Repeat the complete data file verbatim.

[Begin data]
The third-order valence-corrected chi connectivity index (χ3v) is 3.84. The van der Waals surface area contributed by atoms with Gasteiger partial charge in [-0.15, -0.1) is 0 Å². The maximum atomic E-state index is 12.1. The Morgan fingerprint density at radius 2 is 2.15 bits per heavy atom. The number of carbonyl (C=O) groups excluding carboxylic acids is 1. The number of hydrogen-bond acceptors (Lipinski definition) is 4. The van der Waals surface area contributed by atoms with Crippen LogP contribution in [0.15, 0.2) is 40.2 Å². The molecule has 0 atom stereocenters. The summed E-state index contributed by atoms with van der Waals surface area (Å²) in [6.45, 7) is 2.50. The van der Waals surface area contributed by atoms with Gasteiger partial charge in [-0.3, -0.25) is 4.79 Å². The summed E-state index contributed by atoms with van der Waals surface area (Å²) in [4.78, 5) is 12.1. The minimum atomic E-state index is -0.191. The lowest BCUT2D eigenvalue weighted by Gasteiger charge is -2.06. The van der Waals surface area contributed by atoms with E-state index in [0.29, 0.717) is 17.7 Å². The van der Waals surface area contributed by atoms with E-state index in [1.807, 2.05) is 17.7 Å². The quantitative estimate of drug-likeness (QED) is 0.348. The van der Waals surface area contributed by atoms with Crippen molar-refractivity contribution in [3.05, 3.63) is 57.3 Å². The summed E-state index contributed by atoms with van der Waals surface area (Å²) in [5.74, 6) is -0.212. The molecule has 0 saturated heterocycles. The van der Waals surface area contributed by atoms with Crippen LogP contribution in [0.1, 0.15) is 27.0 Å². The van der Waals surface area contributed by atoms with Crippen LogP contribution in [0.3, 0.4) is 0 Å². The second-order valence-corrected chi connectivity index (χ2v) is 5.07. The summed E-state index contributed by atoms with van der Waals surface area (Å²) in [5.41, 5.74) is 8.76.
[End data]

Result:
The third-order valence-corrected chi connectivity index (χ3v) is 3.84. The van der Waals surface area contributed by atoms with Gasteiger partial charge in [-0.15, -0.1) is 0 Å². The maximum atomic E-state index is 12.1. The Morgan fingerprint density at radius 2 is 2.15 bits per heavy atom. The number of carbonyl (C=O) groups excluding carboxylic acids is 1. The number of hydrogen-bond acceptors (Lipinski definition) is 4. The van der Waals surface area contributed by atoms with Crippen LogP contribution in [0.15, 0.2) is 40.2 Å². The molecule has 0 atom stereocenters. The summed E-state index contributed by atoms with van der Waals surface area (Å²) in [6.45, 7) is 2.50. The van der Waals surface area contributed by atoms with Gasteiger partial charge in [-0.3, -0.25) is 4.79 Å². The summed E-state index contributed by atoms with van der Waals surface area (Å²) in [4.78, 5) is 12.1. The minimum atomic E-state index is -0.191. The lowest BCUT2D eigenvalue weighted by Gasteiger charge is -2.06. The van der Waals surface area contributed by atoms with E-state index in [0.29, 0.717) is 17.7 Å². The van der Waals surface area contributed by atoms with E-state index in [1.807, 2.05) is 17.7 Å². The quantitative estimate of drug-likeness (QED) is 0.348. The van der Waals surface area contributed by atoms with Crippen molar-refractivity contribution in [3.05, 3.63) is 57.3 Å². The summed E-state index contributed by atoms with van der Waals surface area (Å²) in [5.74, 6) is -0.212. The molecule has 0 saturated heterocycles. The van der Waals surface area contributed by atoms with Crippen LogP contribution in [0.1, 0.15) is 27.0 Å². The van der Waals surface area contributed by atoms with Crippen LogP contribution in [0.3, 0.4) is 0 Å². The second-order valence-corrected chi connectivity index (χ2v) is 5.07. The summed E-state index contributed by atoms with van der Waals surface area (Å²) in [5.41, 5.74) is 8.76.